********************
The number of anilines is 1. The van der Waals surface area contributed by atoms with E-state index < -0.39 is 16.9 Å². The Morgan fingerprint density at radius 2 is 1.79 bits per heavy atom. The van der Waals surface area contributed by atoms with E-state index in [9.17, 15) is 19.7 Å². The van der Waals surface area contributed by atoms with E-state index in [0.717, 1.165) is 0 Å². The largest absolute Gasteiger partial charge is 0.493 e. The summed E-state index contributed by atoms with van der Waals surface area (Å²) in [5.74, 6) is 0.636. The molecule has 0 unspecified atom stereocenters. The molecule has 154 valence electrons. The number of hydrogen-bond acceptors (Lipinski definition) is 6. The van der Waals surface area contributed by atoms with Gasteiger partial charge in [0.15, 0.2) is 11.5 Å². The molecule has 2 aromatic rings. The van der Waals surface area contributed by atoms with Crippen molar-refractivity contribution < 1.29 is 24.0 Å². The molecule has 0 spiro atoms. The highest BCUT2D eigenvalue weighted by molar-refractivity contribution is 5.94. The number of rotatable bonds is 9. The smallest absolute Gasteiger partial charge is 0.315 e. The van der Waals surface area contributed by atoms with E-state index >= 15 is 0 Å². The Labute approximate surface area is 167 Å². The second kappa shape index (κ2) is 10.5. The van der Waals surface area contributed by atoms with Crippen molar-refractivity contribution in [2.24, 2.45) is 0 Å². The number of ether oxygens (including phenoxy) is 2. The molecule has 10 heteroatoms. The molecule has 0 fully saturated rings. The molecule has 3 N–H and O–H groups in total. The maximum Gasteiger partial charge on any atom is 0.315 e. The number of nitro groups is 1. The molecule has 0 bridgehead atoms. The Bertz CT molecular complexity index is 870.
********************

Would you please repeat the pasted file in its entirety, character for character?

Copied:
The number of anilines is 1. The van der Waals surface area contributed by atoms with E-state index < -0.39 is 16.9 Å². The Morgan fingerprint density at radius 2 is 1.79 bits per heavy atom. The van der Waals surface area contributed by atoms with E-state index in [9.17, 15) is 19.7 Å². The van der Waals surface area contributed by atoms with E-state index in [0.717, 1.165) is 0 Å². The largest absolute Gasteiger partial charge is 0.493 e. The summed E-state index contributed by atoms with van der Waals surface area (Å²) in [5.74, 6) is 0.636. The molecule has 0 unspecified atom stereocenters. The molecule has 154 valence electrons. The number of hydrogen-bond acceptors (Lipinski definition) is 6. The van der Waals surface area contributed by atoms with Gasteiger partial charge in [0.15, 0.2) is 11.5 Å². The molecule has 2 aromatic rings. The van der Waals surface area contributed by atoms with Crippen molar-refractivity contribution < 1.29 is 24.0 Å². The molecule has 0 spiro atoms. The highest BCUT2D eigenvalue weighted by molar-refractivity contribution is 5.94. The number of rotatable bonds is 9. The smallest absolute Gasteiger partial charge is 0.315 e. The van der Waals surface area contributed by atoms with E-state index >= 15 is 0 Å². The Labute approximate surface area is 167 Å². The second kappa shape index (κ2) is 10.5. The van der Waals surface area contributed by atoms with Crippen molar-refractivity contribution in [2.24, 2.45) is 0 Å². The number of ether oxygens (including phenoxy) is 2. The molecule has 10 heteroatoms. The molecule has 0 fully saturated rings. The molecule has 3 N–H and O–H groups in total. The maximum Gasteiger partial charge on any atom is 0.315 e. The number of nitro groups is 1. The molecule has 0 bridgehead atoms. The Bertz CT molecular complexity index is 870.